Potassium

K

[7440-09-7]  · K  · Potassium  · (MW 39.10)

(reducing agent for aromatic rings,1 carbonyl compounds,2 and various functional groups,3 including alcohols4 in the presence of crown ethers; reagent for the preparation of Rieke's metals;5 reacts with proton donors;6 promotes SRN1 arylation reactions;7 modified reactivity occurs with deposition on alumina,8 insertion in graphite,9 or dispersion by ultrasound10)

Physical Data: mp 64 °C; bp 760 °C; d 0.86 g cm-3; soft silvery (fresh cut) metal.

Solubility: sol liquid ammonia, 1,2-ethylenediamine, aniline; slightly sol ethers.

Form Supplied in: widely available as ingots, sticks, under mineral oil, or in ampules; common impurities are other alkali metals, aluminum, calcium, boron, silicon.

Handling, Storage, and Precautions: reacts violently with water, oxygen, halogens. In air, potassium forms the yellow peroxide KO2, which is dangerous in contact with organic compounds. Reacts with many solvents; inert in saturated and some aromatic hydrocarbons. For safe handling, see Fieser and Fieser.6 Potassium fires should be treated with inert powders or sand.

Reduction of Aromatic Compounds.

1 Birch- and Benkeser-type reductions of aromatic rings are achieved by potassium dissolved in liquid Ammonia or amines. However, potassium is used less often than Lithium or Sodium. The reducing ability of potassium is illustrated by the total reduction of the B-ring of equilenin to estrone, which cannot be achieved with sodium (eq 1).11

Proton donors are frequently used in potassium reductions. The accepted mechanism consists of a sequence of single-electron transfer (SET), a protonation, and a second SET. The anion thus formed can be trapped by an electrophile to give the reduction-alkylation product (eq 2).12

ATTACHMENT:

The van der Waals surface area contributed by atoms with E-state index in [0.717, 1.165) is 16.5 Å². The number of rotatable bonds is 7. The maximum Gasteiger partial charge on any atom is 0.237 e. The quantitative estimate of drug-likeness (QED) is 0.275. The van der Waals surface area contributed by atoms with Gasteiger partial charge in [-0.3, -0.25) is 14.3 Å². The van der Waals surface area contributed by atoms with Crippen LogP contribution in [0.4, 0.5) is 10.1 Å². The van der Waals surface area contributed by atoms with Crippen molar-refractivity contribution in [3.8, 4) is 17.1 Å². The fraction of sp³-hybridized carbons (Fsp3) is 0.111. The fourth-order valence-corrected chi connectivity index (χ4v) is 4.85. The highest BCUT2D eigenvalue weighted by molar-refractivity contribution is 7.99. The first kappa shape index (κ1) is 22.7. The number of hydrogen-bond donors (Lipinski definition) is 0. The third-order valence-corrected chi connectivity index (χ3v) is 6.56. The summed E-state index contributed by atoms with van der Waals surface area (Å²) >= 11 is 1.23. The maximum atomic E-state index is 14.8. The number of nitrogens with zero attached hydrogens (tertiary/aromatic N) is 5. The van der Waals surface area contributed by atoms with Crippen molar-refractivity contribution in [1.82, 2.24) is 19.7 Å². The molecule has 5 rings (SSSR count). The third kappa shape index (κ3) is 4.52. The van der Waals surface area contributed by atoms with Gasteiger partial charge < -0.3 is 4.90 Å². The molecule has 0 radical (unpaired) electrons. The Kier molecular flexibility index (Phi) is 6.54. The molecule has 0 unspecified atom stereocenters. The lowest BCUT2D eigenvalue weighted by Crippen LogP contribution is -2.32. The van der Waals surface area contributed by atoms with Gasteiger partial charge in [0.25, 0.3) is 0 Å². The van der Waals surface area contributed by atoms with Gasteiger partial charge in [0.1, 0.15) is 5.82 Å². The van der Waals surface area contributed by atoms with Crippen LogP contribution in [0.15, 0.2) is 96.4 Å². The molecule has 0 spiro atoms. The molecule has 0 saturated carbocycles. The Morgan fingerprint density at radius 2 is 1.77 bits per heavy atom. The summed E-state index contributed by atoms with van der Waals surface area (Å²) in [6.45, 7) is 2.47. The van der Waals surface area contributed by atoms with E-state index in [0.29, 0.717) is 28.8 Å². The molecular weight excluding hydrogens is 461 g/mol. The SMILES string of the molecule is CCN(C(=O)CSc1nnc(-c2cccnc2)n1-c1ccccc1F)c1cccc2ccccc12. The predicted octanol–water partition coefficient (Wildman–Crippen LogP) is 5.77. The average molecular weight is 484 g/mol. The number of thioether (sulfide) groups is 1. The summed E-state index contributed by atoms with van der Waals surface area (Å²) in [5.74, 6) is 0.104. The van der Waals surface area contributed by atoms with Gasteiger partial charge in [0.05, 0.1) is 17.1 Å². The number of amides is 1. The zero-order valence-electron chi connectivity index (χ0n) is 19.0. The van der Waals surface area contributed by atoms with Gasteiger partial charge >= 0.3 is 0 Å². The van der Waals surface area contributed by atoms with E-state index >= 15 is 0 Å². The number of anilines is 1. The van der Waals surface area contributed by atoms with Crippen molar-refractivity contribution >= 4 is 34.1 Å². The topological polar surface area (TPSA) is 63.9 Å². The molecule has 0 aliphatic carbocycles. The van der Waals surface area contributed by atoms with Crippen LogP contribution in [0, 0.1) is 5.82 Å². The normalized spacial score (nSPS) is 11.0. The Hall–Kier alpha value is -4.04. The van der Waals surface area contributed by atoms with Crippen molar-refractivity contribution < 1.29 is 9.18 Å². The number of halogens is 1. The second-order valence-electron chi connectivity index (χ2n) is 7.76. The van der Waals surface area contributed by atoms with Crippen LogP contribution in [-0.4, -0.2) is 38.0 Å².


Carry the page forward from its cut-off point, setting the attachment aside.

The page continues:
Reduction of Saturated and Unsaturated Carbonyl Groups.

Alkali metal reduction of ketones to alcohols in the presence or absence of proton donors has been studied in detail.2 The use of potassium decreases the amount of pinacol coupling products,13 and increases the reaction rate and yields of desired product.14 The stereoselectivity, which depends on the structure of the intermediate ketyl radical anion, is frequently lower with K in comparison to lighter alkali metals. Recently, reductions with K have been conducted in THF under sonication with stereoselectivity similar to that of the usual method (eq 3).15

When an unsaturated functional group is closely positioned with respect to the carbonyl group, the ketyl radical anion adds to the multiple bond producing products of reductive cyclization (eq 4).16

In the case of a,b-unsaturated carbonyl groups,2a,17 the radical anion is readily transformed to the dianion, especially with K. When protonation occurs, an enolate results which can be trapped with an electrophile, giving rise to alkylation on the a-carbon. The stereoselectivity at the b-position does not seem to be strongly dependent on the nature of the metal, although exceptions are known (eq 5).18

In the absence of a proton source, the dianion can be alkylated on the b-carbon. The increased yields obtained in some cases with potassium result from the higher reactivity of the potassium dianion, as compared with reactions with lithium or sodium (eq 6).17,19

Reduction of Functional Groups.

Various functional groups are reduced by potassium in liquid ammonia (eqs 7-9).3,20,21 In many cases the reaction is accomplished in the presence of crown ethers, which generate K+K- ion pairs.

Alcohol deoxygenation occurs4 via carboxylic, thiocarbamic (eq 10),22 and phosphoric esters (eq 11).23 Free benzylic alcohols can be reduced with potassium in the presence of 4,4-di-t-butylbiphenyl in THF under sonication.24

Reduction of Metal Salts (Rieke's Metals).

Potassium reduces metal salts to finely dispersed metals in refluxing THF or DME (eq 12). Activated metal slurries can be prepared, which exhibit a high reactivity with organic compounds.5 The method was improved by replacing potassium with lithium in the presence of an electron transport agent.25

Reaction with Proton Donors.